Reality of a central bank digital currency (CDBC) is coming closer. For background, the CDBC will be a digital alternative to the paper currency and unlike Bitcoin and Ethereum and other cryptocurrencies/private tokens it will be issued by a central bank like the Fed and would be a direct liability of the central bank held by the public and on par with the paper currency. The other key differences would be that CDBC would be on a government controlled platform subject to oversight and third the CDBC will denominated in local currency at a fixed value. The similarity to cryptocurrency would be that the CDBC will allow for cash to move instantly between various accounts digitally as happens now in the background when physical cash is transacted between two accounts. The advantage of CDBC lies not just in this ease and convenience but also that it could be made immune to theft by linking an individual’s CDBC account to that persons digital identity and this will reduce one of the top risks of the financial system ~ cybercrime. CDBC can also be used to provide access to the unbanked population who do not have money in bank accounts right now and are excluded form the financial eco-system and this advantage was recently cited by the current Treasury Secretary, Janet Yellen in a recent speech.
There are 2 versions of the CDBC that are possible – ‘retail’ CDBC or a general purpose CDBC that would be used by everyone to pay for goods and services similar to a paper currency and a ‘wholesale’ CDBC that would be used between the central bank and the financial institutions to settle accounts and trades and much of the current debate and noise is around the former.
Officials at the Federal Reserve Bank of Boston and MIT are working on prototypes for a Fed version of a digital currency or a Fed coin or a digital dollar as alternatively called and they are expected to publish their first results in July this year. The Fed is not alone and not the first central bank to develop a CDBC. China has already implemented a CDBC that is in a much more advanced trial phase with more than 500 million registered users; in April the Peoples Bank of China (PBOC) announced an extension of the trial phase to new regions. Currently more than a dozen countries have announced plans for a digital currency and countries like Bahamas, Russia, Brazil and Sweden are expected to have some version in circulation similar to China in a trial phase in 2022. A 2021 BIS survey of central banks found that 86% are actively researching the potential for CBDCs while 60% were experimenting with the technology and 14% were already deploying pilot projects. In fact, the BIS published a report along with seven other central banks in Oct 2020 on common principles that should be adopted by central banks in developing CDBC while recognizing that each country should have flexibility in implementation. The common principles which were recently mentioned in a speech by Fed Chairman Powell are that issuance should not compromise monetary or financial stability and that a CBDC could coexist with and complement existing forms of money, promoting innovation and efficiency.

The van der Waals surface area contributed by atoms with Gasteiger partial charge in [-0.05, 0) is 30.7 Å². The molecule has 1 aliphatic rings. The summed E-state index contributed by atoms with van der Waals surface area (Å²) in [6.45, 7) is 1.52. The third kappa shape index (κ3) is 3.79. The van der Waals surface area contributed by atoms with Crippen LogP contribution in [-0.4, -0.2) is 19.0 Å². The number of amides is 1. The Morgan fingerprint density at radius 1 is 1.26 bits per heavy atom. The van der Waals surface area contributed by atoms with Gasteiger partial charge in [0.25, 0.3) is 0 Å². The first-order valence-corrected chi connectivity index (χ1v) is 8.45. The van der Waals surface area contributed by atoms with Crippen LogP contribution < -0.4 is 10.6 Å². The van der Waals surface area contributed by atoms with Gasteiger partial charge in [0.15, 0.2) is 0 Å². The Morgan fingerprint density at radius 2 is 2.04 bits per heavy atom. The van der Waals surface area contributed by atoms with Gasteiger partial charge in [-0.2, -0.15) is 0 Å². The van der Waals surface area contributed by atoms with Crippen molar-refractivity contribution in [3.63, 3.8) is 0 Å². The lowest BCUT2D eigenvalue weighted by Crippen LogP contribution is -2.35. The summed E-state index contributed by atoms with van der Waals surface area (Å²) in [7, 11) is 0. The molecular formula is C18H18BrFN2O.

However the development of a CDBC is said to pose the biggest threat to banks in developed economies like US and why is that?
The threat to commercial banks comes from a key policy decision for CDBC – will the CDBC provide interest like a Fed Fund rate? If so then the CDBC will be a substitute to a commercial bank deposit and could negatively affect the funding cost to banks as it will provide competition to the banks main source of funding i.e. bank deposits. To counter the interest-bearing CDBC, banks will have to offer savings rates at par with that offered by CDBC and even with that as CDBC gains widespread usage customers will tend to hold more of CDBC than money in the bank due to more trust in a central bank versus a commercial bank and the CDBC allocation will increase in times of market stress due to a ‘bank run’ which will negatively impact the liquidity of the banks in times of crisis. Another policy decision would be whether commercial banks can hold CDBC as reserves and whether in times of crisis, banks can access CDBC through the central bank’s lending facility. Lastly, the central banks also need to decide on what will be the effect of a CBDC on monetary policy and financial stability and how it can respond to macroeconomic shocks.
These considerations of commercial banks require careful deliberation in the design of a CDBC and offsetting fiscal and monetary actions are needed to address these concerns. Lot of policy considerations and research articles are available on the Fed’s CDBC site.